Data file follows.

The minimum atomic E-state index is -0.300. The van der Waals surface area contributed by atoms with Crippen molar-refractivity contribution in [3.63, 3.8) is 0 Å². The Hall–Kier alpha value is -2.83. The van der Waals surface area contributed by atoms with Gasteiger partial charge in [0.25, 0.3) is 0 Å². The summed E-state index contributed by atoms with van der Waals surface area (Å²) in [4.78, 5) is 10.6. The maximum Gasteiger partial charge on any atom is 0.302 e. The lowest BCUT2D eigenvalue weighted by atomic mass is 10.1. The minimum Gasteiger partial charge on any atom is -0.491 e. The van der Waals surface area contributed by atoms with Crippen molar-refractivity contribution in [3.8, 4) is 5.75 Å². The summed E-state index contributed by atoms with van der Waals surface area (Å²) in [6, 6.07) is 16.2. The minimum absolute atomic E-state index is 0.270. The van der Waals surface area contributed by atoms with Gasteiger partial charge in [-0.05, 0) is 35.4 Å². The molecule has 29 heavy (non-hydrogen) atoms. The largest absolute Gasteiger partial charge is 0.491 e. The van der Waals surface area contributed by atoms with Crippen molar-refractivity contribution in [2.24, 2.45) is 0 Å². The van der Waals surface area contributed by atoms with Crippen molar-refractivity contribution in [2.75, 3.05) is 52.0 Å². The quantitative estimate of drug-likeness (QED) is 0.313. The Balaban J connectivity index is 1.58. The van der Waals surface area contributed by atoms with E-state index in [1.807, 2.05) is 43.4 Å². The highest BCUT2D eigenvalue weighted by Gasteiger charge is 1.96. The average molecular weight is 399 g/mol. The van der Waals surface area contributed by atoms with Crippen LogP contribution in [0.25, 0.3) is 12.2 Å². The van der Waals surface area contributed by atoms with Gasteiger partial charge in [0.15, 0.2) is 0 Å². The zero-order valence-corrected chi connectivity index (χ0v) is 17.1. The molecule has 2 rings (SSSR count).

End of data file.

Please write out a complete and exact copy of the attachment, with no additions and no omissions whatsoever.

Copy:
The minimum atomic E-state index is -0.300. The van der Waals surface area contributed by atoms with Crippen molar-refractivity contribution in [3.63, 3.8) is 0 Å². The Hall–Kier alpha value is -2.83. The van der Waals surface area contributed by atoms with Gasteiger partial charge in [0.25, 0.3) is 0 Å². The summed E-state index contributed by atoms with van der Waals surface area (Å²) in [4.78, 5) is 10.6. The maximum Gasteiger partial charge on any atom is 0.302 e. The lowest BCUT2D eigenvalue weighted by atomic mass is 10.1. The minimum Gasteiger partial charge on any atom is -0.491 e. The van der Waals surface area contributed by atoms with Crippen molar-refractivity contribution in [3.8, 4) is 5.75 Å². The summed E-state index contributed by atoms with van der Waals surface area (Å²) in [6, 6.07) is 16.2. The minimum absolute atomic E-state index is 0.270. The van der Waals surface area contributed by atoms with Gasteiger partial charge in [-0.05, 0) is 35.4 Å². The molecule has 29 heavy (non-hydrogen) atoms. The largest absolute Gasteiger partial charge is 0.491 e. The van der Waals surface area contributed by atoms with Crippen molar-refractivity contribution in [2.24, 2.45) is 0 Å². The van der Waals surface area contributed by atoms with Crippen molar-refractivity contribution in [2.75, 3.05) is 52.0 Å². The quantitative estimate of drug-likeness (QED) is 0.313. The Balaban J connectivity index is 1.58. The van der Waals surface area contributed by atoms with E-state index in [1.807, 2.05) is 43.4 Å². The highest BCUT2D eigenvalue weighted by Gasteiger charge is 1.96. The average molecular weight is 399 g/mol. The van der Waals surface area contributed by atoms with Crippen LogP contribution in [0.25, 0.3) is 12.2 Å². The van der Waals surface area contributed by atoms with Gasteiger partial charge in [0.15, 0.2) is 0 Å². The zero-order valence-corrected chi connectivity index (χ0v) is 17.1. The molecule has 2 rings (SSSR count).